E8 tells the story of one day in a school in Hackney for excluded pupils, and the issues that two particular students and two teachers are facing.
Our central cast consists of Bailey (Alice Vilanculo) and Ryan (Harry McMullen), two students of the school with extremely troubled home lives, and their teachers Polly (Tina Chang) and Mo (Parys Jordon). Vilanculo is great throughout, giving the power and seething rage of her character, whilst still managing to demonstrate vulnerability and tenderness. McMullen is continually funny, with perfect comedic timing and boatloads of energy. The pair of them play really well off of eachother, with an intense and believable love/hate relationship with loads of little jabs, but also serious divisions.
Personally I found that the weaker half of the cast was the teachers. Whilst Chang was never outright bad, and nailed some of the more tender moments, she didn’t come across as particularly interesting. Whereas with Jordan, he really hit all his comedic moments, but when it came to drama he fell short of the mark, feeling almost half-hearted. One particular point of issue was the way in which the script seemed to suggest sexual tension between Polly and Mo, but their dynamic just doesn’t work. The believability of their relation to the students was much better, but still felt a little underwhelming.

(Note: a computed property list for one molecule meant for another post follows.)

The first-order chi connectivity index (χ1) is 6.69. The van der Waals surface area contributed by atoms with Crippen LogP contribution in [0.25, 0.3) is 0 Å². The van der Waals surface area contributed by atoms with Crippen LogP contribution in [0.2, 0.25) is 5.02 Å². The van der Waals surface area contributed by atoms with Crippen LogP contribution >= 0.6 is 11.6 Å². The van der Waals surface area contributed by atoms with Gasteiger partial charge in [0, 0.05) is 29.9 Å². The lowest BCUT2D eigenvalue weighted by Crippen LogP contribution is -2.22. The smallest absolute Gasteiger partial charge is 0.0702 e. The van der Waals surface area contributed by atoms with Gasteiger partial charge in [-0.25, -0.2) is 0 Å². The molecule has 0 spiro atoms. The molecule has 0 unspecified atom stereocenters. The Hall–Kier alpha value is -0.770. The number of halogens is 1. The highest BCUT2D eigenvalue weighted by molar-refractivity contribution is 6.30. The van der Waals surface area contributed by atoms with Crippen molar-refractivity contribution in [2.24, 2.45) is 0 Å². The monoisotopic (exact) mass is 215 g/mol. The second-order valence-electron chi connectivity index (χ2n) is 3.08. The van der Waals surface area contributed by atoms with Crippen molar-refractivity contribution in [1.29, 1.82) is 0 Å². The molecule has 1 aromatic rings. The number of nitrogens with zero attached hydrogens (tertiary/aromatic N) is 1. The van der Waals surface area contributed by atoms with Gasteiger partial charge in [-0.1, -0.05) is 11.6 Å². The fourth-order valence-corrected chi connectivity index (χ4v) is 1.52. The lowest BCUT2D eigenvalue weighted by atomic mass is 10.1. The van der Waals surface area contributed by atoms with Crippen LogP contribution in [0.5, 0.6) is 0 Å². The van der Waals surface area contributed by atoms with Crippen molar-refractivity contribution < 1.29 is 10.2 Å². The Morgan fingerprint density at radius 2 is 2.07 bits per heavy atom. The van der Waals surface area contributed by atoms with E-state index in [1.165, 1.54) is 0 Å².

Beyond the performers, I felt that the script was a little weak. The main thing going for it is the authenticity, the dialect (and the actors’ use of it) felt true to life and grounded the E8 in its specific location and the issues were very real and present. Unfortunately for the clear and important message, the writing feels disjointed and a little cliche. Big dramatic moments feel contrived and interpersonal relationships feel murky and inconsistent, which is a huge problem for a play so focused on human experience.
E8 says important things and tells an important story, but never really has the emotional resonance to give these stories the weight that they deserve.